Belkin Wireless-G Travel Router
Belkin's Wireless-G Travel Router (model number F5D7233) is indeed designed for traveling. In fact, the tightly coiled Ethernet cable that comes with the router has a larger footprint and weighs more than the router itself. While the Belkin Travel Router doesn't provide the fast throughput of MIMO-enhanced wireless networking equipment, its 802.11g performance is easily fast enough for its intended role--granting wireless access where only wired broadband connections are provided, such as in boardrooms and hotels rooms. The only addition we would've liked is a wired Ethernet port for supersecure networking, such as the one on the Linksys WTR54GS. With a price tag of $69.99, the Belkin router is right in the middle of the travel router pack in terms of both performance and price. If you need better maximum and long-range throughput than the Belkin offers and can afford to drop a few more bucks, check out the . Otherwise, the Belkin Travel Router hits that sweet spot of price vs. performance.
The titanium-hued (the bottom and sides are black) Belkin Wireless-G Travel Router is about the size of a large pad of Post-it Notes, weighs next to nothing, and can be powered by either a modest-size wall wart adapter or a USB power adapter, both of which are included. Unlike other travel routers, which tend to be functionally brick-shaped, the Belkin looks like a full-size router that's been zapped by a futuristic shrinking ray, complete with a 2-inch-long side-mounted antenna. While we appreciate the clever design, the antenna feels flimsy, as though it could be snapped off with a bad grab. The router comes with a zippered hard-shell case (a really nice touch) that houses the router, power adapters, and supplied Ethernet cable. It's approximately 6 inches long, 4 inches wide, and a couple of inches thick; it should fit nicely in a briefcase, a backpack, or any other travel luggage.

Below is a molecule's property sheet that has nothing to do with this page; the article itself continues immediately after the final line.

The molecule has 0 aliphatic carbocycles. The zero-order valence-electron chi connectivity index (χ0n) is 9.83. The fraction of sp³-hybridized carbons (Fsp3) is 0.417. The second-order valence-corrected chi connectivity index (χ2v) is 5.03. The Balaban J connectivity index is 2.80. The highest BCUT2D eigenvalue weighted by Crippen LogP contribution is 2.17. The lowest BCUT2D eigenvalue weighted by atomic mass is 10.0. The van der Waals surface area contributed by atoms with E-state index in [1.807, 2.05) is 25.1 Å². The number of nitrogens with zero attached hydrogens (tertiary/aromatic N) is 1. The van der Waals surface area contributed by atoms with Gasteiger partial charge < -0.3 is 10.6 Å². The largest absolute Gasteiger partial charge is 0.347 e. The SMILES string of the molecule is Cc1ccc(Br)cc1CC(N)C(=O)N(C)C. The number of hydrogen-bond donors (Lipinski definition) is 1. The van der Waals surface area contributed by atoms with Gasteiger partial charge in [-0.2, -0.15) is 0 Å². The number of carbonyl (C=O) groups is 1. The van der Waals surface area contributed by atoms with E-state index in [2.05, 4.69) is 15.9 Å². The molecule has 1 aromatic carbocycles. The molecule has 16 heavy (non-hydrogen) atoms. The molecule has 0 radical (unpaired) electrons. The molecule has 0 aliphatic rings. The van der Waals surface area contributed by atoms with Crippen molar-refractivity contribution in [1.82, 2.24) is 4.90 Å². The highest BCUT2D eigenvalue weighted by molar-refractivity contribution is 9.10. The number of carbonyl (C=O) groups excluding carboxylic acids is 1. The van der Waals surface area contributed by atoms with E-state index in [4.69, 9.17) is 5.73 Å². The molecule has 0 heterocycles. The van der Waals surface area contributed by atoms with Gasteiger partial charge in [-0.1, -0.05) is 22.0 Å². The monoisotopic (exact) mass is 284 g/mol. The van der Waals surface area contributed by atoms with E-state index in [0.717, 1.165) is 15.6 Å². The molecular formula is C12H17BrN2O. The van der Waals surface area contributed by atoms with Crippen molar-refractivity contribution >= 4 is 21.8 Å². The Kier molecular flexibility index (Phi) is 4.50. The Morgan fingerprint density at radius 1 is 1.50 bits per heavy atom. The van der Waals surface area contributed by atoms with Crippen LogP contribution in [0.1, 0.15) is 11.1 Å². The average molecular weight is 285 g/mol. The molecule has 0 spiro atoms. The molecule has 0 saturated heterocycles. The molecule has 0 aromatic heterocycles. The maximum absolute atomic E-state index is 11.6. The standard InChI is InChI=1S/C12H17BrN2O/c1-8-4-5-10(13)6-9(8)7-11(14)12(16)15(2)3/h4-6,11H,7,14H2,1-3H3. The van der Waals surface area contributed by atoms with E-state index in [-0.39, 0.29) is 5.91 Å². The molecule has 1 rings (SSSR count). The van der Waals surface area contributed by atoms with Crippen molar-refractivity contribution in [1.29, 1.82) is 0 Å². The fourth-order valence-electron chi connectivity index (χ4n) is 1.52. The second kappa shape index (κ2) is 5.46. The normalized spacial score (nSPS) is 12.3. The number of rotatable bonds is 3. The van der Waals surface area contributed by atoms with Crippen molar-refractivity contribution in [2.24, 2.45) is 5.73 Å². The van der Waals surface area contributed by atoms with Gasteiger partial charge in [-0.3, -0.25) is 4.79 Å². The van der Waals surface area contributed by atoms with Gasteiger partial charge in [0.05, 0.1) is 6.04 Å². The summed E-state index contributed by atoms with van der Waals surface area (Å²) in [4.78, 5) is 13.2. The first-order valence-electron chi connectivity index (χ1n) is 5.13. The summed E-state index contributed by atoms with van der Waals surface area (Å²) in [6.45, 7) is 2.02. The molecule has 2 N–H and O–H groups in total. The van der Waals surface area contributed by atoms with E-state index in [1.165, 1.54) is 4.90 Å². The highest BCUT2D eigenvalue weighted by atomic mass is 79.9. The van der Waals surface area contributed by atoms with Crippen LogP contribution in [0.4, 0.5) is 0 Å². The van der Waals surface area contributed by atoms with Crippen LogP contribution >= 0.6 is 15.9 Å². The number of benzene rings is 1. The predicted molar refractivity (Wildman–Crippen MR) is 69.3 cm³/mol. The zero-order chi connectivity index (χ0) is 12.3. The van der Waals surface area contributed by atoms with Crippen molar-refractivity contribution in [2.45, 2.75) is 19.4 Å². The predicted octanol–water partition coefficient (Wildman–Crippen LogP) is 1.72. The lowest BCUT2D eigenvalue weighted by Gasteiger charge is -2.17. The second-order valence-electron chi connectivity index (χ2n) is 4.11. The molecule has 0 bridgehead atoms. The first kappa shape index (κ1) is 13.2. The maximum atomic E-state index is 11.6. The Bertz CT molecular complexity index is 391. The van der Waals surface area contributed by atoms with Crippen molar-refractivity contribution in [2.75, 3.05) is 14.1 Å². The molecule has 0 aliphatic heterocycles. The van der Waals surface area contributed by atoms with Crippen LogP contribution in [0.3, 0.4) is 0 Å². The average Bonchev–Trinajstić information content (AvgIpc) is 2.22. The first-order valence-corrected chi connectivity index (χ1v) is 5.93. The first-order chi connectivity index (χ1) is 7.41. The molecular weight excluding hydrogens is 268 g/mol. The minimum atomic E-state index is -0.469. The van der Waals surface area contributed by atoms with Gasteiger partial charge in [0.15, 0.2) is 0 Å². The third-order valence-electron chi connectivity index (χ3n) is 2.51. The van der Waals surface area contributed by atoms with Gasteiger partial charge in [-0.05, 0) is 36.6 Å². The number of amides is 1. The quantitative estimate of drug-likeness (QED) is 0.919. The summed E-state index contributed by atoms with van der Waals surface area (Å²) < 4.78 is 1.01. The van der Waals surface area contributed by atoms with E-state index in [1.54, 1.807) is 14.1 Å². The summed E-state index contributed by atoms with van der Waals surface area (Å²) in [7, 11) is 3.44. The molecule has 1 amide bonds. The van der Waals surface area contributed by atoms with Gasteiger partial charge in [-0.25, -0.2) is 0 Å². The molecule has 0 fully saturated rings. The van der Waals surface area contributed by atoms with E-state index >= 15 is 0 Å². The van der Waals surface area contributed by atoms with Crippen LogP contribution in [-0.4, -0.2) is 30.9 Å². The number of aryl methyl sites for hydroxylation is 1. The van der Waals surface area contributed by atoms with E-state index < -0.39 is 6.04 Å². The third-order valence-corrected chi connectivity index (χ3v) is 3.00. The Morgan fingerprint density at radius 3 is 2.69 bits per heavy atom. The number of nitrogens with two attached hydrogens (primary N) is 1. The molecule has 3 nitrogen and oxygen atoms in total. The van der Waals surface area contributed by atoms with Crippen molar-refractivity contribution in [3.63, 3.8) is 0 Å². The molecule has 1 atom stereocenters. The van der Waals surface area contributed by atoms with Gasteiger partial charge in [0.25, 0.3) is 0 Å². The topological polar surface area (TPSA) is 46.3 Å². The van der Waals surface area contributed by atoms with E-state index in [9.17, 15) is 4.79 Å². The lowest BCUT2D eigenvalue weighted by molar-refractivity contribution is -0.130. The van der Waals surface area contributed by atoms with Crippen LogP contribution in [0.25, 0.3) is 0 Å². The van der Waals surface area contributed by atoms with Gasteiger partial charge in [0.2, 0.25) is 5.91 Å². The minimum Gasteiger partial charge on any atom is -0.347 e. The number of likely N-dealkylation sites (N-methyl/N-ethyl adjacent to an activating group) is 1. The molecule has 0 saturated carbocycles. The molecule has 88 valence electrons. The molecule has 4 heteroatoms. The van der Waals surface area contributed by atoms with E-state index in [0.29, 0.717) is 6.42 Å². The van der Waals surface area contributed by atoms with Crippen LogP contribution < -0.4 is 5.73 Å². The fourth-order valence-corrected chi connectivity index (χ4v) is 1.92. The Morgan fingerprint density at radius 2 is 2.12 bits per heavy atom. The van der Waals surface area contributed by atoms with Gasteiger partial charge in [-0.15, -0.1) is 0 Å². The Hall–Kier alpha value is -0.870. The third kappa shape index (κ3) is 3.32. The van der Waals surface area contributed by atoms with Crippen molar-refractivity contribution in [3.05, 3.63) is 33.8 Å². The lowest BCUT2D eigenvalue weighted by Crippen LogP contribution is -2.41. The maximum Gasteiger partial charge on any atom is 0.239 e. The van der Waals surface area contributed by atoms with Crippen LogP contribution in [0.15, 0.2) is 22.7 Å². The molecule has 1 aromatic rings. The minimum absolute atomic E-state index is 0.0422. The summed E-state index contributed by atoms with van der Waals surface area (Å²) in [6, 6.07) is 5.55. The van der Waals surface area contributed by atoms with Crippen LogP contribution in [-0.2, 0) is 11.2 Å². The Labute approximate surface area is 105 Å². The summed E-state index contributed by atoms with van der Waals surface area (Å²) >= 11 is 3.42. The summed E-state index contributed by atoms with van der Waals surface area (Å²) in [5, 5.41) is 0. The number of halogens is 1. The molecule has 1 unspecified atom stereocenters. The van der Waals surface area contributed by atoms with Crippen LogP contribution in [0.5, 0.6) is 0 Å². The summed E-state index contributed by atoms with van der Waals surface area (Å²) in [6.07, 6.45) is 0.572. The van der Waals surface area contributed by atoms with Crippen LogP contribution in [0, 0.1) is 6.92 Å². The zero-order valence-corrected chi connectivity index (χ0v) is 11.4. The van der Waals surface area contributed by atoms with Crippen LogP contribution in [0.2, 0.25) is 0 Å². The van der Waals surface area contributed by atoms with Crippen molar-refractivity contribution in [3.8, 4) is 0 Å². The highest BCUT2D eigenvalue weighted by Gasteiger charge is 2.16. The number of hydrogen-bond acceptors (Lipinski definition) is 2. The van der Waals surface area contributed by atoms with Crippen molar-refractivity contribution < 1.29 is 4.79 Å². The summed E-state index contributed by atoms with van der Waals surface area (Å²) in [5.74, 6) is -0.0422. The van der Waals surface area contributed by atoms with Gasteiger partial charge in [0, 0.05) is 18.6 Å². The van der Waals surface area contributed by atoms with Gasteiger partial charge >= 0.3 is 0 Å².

Setting up the Belkin Wireless-G Travel Router is a bit trickier than normal, largely due to the fact that it can also function as an 802.11g adapter to provide a wireless connection for computers lacking one or as an access point to extend the range of an existing network. A switch on the back of the unit lets you choose the mode. An install wizard on the included installation CD makes setup for all three of the modes quick and painless, but we wish Belkin had listed in the hard-copy setup sheet the URL where the router's HTML setup app may be found. (It's 192.168.2.1, by the way, but this can be found only in the PDF manual on the install CD.) The Belkin's HTML configuration app is the only thing about this router that isn't small; in fact, it's quite full-featured. The router includes most of the usual security bells and whistles that a full-size router offers, including an NAT firewall, WEP and WAP encryption, and VPN pass-through, but it lacks MAC address filtering. (Note: The HTML app may not render properly on older browsers, so if you see only one or two functions, install a newer version of your browser.)
The Belkin Travel Router's performance of 17.8Mbps at a 10-foot range, although not spectacular, is certainly good enough for its intended use in hotel suites and boardrooms. In our tests, it clocked 14.3Mbps in a mixed 802.11b/g environment and 5.8Mbps at 200 feet, putting it behind both the 3Com Travel Router and the, both of which cost a good deal more than the Belkin. If we had any complaint at all about the router's operation, it's that it runs a bit warm. That's not surprising given the unit's diminutive size and corresponding lack of interior space. We also might trade a bit of size for hardwired Ethernet ports and the corollary supersecure connections.
(Throughput in Mbps)
(Throughput in Mbps)
(Throughput in Mbps measured indoors at 200 feet)